If you develop easy bruising or bleeding, seek immediate medical attention. You may need another dose of vitamin K.
Pain, swelling, or soreness at the injection site may occur. Temporary flushing, taste changes, dizziness, rapid heartbeat, sweating, shortness of breath, or bluish lips/skin/nails may also rarely occur. If any of these effects persist or worsen, tell your doctor or pharmacist promptly.
Remember that this medication has been prescribed because your doctor has judged that the benefit to you is greater than the risk of side effects. Many people using this medication do not have serious side effects.
A very serious allergic reaction to this drug is rare. However, get medical help right away if you notice any symptoms of a serious allergic reaction, including:
This is not a complete list of possible side effects. If you notice other effects not listed above, contact your doctor or pharmacist.
In the US -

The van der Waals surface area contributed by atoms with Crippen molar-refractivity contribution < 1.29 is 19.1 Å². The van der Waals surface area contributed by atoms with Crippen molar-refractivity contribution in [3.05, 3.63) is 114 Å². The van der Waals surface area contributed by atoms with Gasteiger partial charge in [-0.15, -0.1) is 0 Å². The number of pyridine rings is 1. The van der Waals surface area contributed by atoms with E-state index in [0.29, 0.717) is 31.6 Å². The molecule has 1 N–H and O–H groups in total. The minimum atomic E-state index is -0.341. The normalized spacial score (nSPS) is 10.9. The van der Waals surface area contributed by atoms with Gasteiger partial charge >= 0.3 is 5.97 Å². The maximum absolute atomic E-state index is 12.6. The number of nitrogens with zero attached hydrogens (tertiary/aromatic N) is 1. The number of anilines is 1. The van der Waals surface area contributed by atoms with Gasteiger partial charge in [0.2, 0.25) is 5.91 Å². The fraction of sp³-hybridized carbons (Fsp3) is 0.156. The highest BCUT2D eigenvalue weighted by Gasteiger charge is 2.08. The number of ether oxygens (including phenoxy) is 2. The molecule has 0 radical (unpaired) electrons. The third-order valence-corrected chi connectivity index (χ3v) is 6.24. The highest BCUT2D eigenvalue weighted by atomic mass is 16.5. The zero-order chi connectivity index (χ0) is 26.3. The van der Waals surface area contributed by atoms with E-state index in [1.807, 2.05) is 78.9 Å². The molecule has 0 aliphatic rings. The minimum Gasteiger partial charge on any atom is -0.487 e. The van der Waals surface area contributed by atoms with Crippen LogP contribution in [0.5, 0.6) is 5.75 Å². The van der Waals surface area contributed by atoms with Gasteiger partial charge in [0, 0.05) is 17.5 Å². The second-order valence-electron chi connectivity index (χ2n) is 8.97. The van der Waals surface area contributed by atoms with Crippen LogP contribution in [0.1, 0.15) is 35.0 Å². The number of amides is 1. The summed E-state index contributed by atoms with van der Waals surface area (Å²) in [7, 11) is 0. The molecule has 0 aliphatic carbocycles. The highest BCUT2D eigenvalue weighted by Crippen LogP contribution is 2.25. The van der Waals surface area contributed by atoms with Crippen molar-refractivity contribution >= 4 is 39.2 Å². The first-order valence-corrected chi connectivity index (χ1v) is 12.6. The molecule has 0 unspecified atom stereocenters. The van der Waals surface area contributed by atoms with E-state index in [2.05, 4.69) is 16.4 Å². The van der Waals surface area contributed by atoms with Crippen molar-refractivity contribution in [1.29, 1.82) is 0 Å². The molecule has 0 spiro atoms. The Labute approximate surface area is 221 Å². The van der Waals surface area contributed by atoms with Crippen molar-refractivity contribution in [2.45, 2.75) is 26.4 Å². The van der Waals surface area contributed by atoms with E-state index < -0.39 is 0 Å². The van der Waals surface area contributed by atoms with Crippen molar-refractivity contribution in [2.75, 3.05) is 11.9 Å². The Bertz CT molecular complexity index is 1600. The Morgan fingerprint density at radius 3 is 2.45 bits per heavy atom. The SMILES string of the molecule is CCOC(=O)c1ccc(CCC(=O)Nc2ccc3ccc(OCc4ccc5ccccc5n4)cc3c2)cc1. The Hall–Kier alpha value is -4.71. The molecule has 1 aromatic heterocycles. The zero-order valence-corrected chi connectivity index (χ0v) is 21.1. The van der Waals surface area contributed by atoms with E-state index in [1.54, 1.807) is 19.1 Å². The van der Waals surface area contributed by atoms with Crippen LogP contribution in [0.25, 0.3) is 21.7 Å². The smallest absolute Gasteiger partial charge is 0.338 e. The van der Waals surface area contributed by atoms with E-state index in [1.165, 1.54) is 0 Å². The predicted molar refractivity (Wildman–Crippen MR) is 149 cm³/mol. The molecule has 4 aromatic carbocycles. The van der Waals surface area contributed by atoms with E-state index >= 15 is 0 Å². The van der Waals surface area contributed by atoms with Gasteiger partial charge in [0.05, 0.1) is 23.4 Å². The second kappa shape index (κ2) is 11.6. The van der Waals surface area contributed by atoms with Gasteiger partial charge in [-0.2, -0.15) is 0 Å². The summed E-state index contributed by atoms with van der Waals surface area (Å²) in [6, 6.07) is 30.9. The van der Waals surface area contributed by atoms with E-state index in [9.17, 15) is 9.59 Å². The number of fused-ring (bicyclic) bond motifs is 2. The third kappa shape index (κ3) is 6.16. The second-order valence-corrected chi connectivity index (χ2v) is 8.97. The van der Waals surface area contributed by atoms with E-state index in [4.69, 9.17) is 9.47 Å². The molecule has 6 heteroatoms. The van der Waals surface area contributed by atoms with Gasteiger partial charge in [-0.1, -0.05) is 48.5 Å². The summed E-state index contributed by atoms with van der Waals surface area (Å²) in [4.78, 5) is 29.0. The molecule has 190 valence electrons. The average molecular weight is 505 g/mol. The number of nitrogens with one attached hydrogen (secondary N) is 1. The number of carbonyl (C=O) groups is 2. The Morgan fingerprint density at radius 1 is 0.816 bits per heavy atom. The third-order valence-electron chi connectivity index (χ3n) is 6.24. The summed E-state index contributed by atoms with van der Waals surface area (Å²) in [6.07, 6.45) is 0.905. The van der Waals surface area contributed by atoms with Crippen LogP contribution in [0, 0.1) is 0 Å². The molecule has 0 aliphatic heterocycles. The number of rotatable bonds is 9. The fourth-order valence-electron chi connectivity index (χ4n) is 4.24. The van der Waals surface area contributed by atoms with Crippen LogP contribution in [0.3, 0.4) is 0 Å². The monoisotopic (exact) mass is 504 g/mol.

Call your doctor for medical advice about side effects. You may report side effects to FDA at 1-800-FDA-1088 or at www.fda.gov/medwatch.
In Canada - Call your doctor for medical advice about side effects. You may report side effects to Health Canada at 1-866-234-2345.
Before using vitamin K, tell your doctor or pharmacist if you are allergic to it; or if you have any other allergies. This product may contain inactive ingredients, which can cause allergic reactions or other problems. Talk to your pharmacist for more details.
Before using this medication, tell your doctor or pharmacist your medical history, especially of:
This product may contain aluminum, which can rarely build up to dangerous levels in the body. The risk may be increased if this product is used for an extended time, especially in people with kidney disease. Tell your doctor right away if you notice any symptoms of too much aluminum in the body such as muscle weakness, bone pain, or mental changes.
During pregnancy, this medication should be used only when clearly needed. Discuss the risks and benefits with your doctor.
Vitamin K passes into breast milk, but is unlikely to harm a nursing infant. Consult your doctor before breast-feeding.
Drug interactions may change how your medications work or increase your risk for serious side effects. This document does not contain all possible drug interactions. Keep a list of all the products you use (including prescription/nonprescription drugs and herbal products) and share it with your doctor and pharmacist. Do not start, stop, or change the dosage of any medicines without your doctor's approval.